The city’s decision to seize valuable properties along the Lynnway using court sanctioned eminent domain is an often used method of putting together important parcels for a development or a special need that wouldn’t otherwise come up for sale.
In the instance of the five properties the city is seeking, it is seeking only aerial rights, said James Marsh, Community Development director.
EDIC attorney Paul Keating is handling the legal aspects of the eminent domain takings.
In most eminent domain cases between a city and private property owners, negotiations occur between the owners and the city prior to the taking.
A sufficient public purpose to allow the sovereign (the city) to make a taking must be shown to exist.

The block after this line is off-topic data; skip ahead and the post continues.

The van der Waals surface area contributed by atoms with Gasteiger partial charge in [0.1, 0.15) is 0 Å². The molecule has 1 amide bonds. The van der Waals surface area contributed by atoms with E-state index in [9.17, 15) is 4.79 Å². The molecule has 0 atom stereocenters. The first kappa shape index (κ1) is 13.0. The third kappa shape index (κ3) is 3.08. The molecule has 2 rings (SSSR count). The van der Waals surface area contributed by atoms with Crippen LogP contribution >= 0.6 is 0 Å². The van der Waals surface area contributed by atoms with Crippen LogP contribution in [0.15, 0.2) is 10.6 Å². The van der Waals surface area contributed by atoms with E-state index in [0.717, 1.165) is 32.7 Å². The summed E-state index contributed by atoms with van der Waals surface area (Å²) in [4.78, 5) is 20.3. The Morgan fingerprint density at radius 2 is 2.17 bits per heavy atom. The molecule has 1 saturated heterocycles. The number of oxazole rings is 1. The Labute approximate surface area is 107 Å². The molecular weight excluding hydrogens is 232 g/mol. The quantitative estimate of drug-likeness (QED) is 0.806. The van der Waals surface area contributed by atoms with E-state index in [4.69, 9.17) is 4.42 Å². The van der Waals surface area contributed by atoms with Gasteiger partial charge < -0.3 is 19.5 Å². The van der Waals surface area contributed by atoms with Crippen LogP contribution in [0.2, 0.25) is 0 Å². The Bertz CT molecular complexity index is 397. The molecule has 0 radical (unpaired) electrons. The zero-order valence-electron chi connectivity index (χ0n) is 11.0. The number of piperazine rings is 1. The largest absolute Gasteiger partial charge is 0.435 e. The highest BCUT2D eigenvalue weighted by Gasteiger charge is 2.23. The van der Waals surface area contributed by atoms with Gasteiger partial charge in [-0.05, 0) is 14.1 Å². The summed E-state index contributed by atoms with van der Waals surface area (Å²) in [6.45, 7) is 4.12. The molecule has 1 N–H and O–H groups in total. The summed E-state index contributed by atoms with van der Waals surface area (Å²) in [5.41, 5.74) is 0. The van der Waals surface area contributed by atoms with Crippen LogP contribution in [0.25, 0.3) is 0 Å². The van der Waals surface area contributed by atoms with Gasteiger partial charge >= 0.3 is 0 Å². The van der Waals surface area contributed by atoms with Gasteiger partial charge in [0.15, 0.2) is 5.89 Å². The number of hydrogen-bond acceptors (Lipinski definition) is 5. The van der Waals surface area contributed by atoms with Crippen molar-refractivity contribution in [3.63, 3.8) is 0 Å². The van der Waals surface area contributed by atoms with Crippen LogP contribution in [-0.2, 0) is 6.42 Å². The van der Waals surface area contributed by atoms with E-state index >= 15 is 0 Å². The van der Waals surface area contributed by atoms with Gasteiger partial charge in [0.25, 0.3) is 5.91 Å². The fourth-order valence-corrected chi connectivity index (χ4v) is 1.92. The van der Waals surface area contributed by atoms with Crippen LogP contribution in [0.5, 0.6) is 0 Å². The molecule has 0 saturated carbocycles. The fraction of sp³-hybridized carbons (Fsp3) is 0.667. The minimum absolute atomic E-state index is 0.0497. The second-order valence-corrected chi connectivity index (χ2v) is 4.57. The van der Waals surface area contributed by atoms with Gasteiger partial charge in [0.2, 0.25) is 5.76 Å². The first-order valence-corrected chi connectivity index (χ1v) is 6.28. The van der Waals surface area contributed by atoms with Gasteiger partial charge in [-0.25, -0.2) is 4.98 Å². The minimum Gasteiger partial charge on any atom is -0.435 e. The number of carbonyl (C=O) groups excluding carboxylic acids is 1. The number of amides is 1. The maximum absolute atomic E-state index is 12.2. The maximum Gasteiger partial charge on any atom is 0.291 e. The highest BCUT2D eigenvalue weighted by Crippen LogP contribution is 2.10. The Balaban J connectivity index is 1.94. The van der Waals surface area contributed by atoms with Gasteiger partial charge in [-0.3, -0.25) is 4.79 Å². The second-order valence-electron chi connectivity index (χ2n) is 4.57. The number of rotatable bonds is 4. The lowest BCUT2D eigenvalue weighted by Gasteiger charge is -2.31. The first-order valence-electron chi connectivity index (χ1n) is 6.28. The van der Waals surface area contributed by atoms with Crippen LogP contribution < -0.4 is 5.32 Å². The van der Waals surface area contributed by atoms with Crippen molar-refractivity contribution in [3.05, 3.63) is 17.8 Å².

Appraisal values are made by professionals and must be reached pro tanto (Latin meaning so much), then the award based on the appraisal is paid.
At this time, the property owner is allowed to file a law suit in Superior Court seeking a higher payment for the property that was taken.
The former property owner hires a lawyer and an expert witnesse. The former owner has a right to give an opinion as to the value of what he or she has lost to eminent domain.
Such cases take 5-7 years, generally to resolve.
The former owner will receive interest and a further payment if the court so finds.